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Federal Courthouse

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BnaBreaker    4595

So when this is done the design, which looked outdated by 28 years when it was first released, will be 28 years old. So exciting!

Edited by BnaBreaker
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markhollin    19339

From today's Nashville Post:

The federal government is targeting an early 2021 opening for its downtown Nashville courthouse, Nashville Business Journal reports.

Quoting U.S. District Court Judge Aleta Trauger, NBJ reports demolition looms for a vacant five-story office building located at the northeast corner of Church Street and Eighth Avenue South. Environmental sample work is slated for Sept. 23, NBJ reports. A parking garage sitting within the footprint also will need razing.

The U.S. General Services Administration, which is overseeing the project, will request bids for various work and is hoping to award the design and construction contracts next year, according to NBJ.

The historic Berger Building that fronts Eighth will remain.

The project is expected to carry a price tag of $167.4 million.
 

Sounds as if the design is not finalized.  Would seem after all these years that there might be some significant modifications, if not out-and-out redesign. 

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bmkTN    228

Yeah I noticed that too.  Interesting.

6 minutes ago, markhollin said:

 

Sounds as if the design is not finalized.  Would seem after all these years that there might be some significant modifications, if not out-and-out redesign. 

 

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donNdonelson2    2012

I heard the new design would be inspired by this classical/modern mixup.:tw_confounded:

 

(oh please, all that is holy, don't let it be any worse than what we've seen in previous proposals!)

image.jpeg

 

Edited by donNdonelson2
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markhollin    19339

More info from Tennessean: "Katmai Support Services of Smyrna will handle demolition services under the roughly $1.8 million contract that the U.S. General Services Administration announced on Wednesday." (Markhollin: I've heard this will start very soon).

"A joint venture of Michael Graves and Associates Inc. and Thomas Miller & Partners LLC are handling design services for the new U.S. Courthouse project under a $3.2 million contract that was awarded in July.  Upon completion of concept design by March, the General Services Administration will conduct a competition to award a design-build contract with that winner to complete the design and construction."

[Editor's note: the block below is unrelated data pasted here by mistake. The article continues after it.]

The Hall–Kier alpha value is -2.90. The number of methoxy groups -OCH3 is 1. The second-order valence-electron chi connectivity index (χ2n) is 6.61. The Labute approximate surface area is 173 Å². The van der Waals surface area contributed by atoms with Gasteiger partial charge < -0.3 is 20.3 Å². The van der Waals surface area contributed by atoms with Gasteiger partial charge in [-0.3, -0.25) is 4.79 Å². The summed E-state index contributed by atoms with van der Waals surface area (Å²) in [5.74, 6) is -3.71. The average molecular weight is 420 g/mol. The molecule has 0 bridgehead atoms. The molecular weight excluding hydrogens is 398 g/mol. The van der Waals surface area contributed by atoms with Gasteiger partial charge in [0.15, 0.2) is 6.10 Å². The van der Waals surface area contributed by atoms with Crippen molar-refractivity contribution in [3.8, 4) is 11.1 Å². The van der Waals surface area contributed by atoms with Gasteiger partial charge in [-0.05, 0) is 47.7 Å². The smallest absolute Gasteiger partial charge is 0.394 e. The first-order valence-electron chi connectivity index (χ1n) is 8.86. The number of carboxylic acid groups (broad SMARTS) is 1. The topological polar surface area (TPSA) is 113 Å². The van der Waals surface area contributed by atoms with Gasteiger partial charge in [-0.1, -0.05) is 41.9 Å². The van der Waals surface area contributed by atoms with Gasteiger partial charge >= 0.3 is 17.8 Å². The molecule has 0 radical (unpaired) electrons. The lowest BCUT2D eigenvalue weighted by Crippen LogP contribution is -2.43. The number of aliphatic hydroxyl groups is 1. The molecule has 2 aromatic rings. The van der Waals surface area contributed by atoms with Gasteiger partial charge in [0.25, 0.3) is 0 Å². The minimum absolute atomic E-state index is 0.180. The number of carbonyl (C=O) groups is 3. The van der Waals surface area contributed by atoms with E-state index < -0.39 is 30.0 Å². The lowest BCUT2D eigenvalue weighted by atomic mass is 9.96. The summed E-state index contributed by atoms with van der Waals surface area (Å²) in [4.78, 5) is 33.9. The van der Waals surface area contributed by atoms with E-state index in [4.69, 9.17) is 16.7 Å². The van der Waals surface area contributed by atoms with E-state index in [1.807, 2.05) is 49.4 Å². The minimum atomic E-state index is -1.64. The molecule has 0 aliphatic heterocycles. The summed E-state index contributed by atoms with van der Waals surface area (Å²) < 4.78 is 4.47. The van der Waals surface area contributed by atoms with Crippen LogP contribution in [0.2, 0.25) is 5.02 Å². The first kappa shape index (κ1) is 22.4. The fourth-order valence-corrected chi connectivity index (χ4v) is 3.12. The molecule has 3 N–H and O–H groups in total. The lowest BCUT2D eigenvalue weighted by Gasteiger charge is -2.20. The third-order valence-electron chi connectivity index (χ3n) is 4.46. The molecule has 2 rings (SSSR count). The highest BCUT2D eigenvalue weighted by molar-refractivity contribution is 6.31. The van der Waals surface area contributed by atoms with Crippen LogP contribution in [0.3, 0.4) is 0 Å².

http://www.tennessean.com/story/money/real-estate/2016/09/21/demolition-make-way-194m-new-nashville-federal-courthouse/90779072/

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titanhog    6402
4 hours ago, markhollin said:

More info from Tennessean: "Katmai Support Services of Smyrna will handle demolition services under the roughly $1.8 million contract that the U.S. General Services Administration announced on Wednesday." (Markhollin: I've heard this will start very soon).

"A joint venture of Michael Graves and Associates Inc. and Thomas Miller & Partners LLC are handling design services for the new U.S. Courthouse project under a $3.2 million contract that was awarded in July.  Upon completion of concept design by March, the General Services Administration will conduct a competition to award a design-build contract with that winner to complete the design and construction."

http://www.tennessean.com/story/money/real-estate/2016/09/21/demolition-make-way-194m-new-nashville-federal-courthouse/90779072/

So...sounds like it could be 100% different than the current render?

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PHofKS    3657
9 hours ago, markhollin said:

"A joint venture of Michael Graves and Associates Inc. and Thomas Miller & Partners LLC are handling design services for the new U.S. Courthouse project under a $3.2 million contract that was awarded in July.  Upon completion of concept design by March, the General Services Administration will conduct a competition to award a design-build contract with that winner to complete the design and construction."
 

Michael Graves (deceased) was the original designer, so it sounds to me like the firm he founded may not necessarily stray too far from one of the three rendered iterations revealed over the past few years. The word 'design' has several applications in the construction world including connection with phrases such as architectural design, engineering design, and construction design (preparation of critical path charts, scheduling of construction phases, etc.).  So, design-build may mean in this case that the floor plans, elevations and some materials are presented and the builder decides how best to schedule and build the structural aspects of the building per general specifications. Thomas Miller may be only the local architects assigned with the construction management aspects of the project (i.e. bidding, bid documents, inspection, payments, plans changes, etc.).

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PruneTracy    887
8 hours ago, PHofKS said:

Michael Graves (deceased) was the original designer, so it sounds to me like the firm he founded may not necessarily stray too far from one of the three rendered iterations revealed over the past few years. The word 'design' has several applications in the construction world including connection with phrases such as architectural design, engineering design, and construction design (preparation of critical path charts, scheduling of construction phases, etc.).  So, design-build may mean in this case that the floor plans, elevations and some materials are presented and the builder decides how best to schedule and build the structural aspects of the building per general specifications. Thomas Miller may be only the local architects assigned with the construction management aspects of the project (i.e. bidding, bid documents, inspection, payments, plans changes, etc.).

Here's the RFP (the GSA sole-sourced it, so no detailed scope of work):

https://www.fbo.gov/index?s=opportunity&mode=form&tab=core&id=bff9a91871a175315ea79689b129bc4f

It sounds like the team is serving as a bridging architect so it's entirely possible the design-build teams come out with a completely different design (in terms of the architectural look of the building; massing, orientation, space planning, etc. will be determined by the bridging architect). On the other hand this procurement method implies GSA is going to try to do it on the cheap so I wouldn't expect any miracles.